One ring to rule them all / International Rights Sales & the EU

Advocate General Kokott in FAPL v QC Leisure / Karen Murphy v Media Protection Services has really thrown a cat amongst the pigeons.

The principle that rests behind many sports rights holders business models is to maximise sales in home country and then parcel up rights into a many different boxes as possible and sell them off to international clients (each deal is small compared to home country but it all adds up). This now appears to be in conflict with Articles 34 and 101 of the Treaty on the Functioning of the European Union.

In practical terms Karen Murphy decided she did not want to pay £6,000 per year to show Sky in her Pub so set up a dish / decoder and brought in a signal from another European country which cost £800 per year. The local licensee will have paid a far lower rights fee than Sky so can probably still make the numbers work at £800. Understandably this did not play well at Isleworth.

Her comments (AG Kokott) were

“Where a programme content provider enters into a series of exclusive licences each for the territory of one or more Member States under which the broadcaster is licensed to broadcast the programme content only within that territory (including by satellite) and a contractual obligation is included in each licence requiring the broadcaster to prevent its satellite decoder cards which enable reception of the licensed programme content from being used outside the licensed territory, such licence agreements are liable to prevent, restrict or distort competition. They are therefore incompatible with Article 101(1) TFEU.”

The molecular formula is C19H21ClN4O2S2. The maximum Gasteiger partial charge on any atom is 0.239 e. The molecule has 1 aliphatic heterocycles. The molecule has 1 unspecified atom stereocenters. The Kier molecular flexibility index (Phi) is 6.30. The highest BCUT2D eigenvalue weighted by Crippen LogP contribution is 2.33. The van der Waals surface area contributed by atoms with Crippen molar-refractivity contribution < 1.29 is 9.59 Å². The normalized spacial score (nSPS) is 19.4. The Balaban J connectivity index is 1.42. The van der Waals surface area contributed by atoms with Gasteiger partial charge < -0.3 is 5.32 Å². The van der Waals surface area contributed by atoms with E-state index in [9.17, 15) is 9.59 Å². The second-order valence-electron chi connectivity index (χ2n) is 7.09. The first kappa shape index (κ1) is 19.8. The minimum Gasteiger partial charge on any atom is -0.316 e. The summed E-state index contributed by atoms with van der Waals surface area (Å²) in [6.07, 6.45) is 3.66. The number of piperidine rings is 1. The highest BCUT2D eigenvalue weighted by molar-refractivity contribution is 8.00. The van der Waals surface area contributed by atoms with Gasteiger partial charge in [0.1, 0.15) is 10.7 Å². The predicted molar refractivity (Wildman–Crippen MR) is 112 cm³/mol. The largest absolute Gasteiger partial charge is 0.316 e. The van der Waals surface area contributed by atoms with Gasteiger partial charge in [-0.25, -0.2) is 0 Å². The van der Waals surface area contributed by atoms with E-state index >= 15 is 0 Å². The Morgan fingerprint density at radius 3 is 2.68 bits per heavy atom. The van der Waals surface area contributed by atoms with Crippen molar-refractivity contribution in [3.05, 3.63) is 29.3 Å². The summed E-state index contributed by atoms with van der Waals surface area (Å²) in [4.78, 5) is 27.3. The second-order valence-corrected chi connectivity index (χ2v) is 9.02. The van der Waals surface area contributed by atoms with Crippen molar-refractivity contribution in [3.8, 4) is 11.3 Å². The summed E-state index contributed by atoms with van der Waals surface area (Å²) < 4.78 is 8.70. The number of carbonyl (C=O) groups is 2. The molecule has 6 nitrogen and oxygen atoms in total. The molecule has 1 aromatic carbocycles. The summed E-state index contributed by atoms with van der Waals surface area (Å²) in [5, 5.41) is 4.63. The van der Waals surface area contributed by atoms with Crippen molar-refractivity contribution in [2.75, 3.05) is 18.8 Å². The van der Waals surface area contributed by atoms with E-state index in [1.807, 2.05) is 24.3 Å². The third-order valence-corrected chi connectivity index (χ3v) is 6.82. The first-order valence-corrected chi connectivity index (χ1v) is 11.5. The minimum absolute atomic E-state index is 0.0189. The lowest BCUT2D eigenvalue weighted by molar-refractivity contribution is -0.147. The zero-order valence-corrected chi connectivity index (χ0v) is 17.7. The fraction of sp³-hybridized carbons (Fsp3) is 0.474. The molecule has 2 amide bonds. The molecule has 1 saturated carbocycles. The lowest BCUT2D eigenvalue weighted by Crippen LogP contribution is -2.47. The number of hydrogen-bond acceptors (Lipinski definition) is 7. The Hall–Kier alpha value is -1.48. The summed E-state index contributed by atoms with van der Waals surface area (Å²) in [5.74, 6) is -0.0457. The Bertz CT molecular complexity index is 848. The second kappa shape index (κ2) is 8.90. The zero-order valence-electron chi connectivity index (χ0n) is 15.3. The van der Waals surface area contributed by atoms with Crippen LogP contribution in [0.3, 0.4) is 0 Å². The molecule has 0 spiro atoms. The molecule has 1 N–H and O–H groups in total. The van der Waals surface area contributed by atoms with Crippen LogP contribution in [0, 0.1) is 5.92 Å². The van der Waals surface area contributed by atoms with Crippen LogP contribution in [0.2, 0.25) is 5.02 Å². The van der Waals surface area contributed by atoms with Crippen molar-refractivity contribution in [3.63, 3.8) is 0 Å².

Taken to an extreme does this mean consumers can source their programming / entertainment from anywhere within the EU ? If it does (and we are waiting for the full ECJ ruling on this) then rights holders will most likely see a drop in revenues. Bidders in the home country will be concerned that they have effectively lost territory exclusivity as the consumer has now got a wide range of choice from where they can source their content - any EU licensee.

Common sense suggests however that AG Kokott did not intend to wipe out the international sales business and that this will be softened. The logic of her arguments could extend across many industries so unless the EU really is one single market and domestic governments have been neutered it is difficult to imagine this standing up. However - what happens in the uncertain interim ?

Since it is Friday the last word goes to Groucho Marx

"Politics is the art of looking for trouble, finding it, misdiagnosing it, and then misapplying the wrong remedies."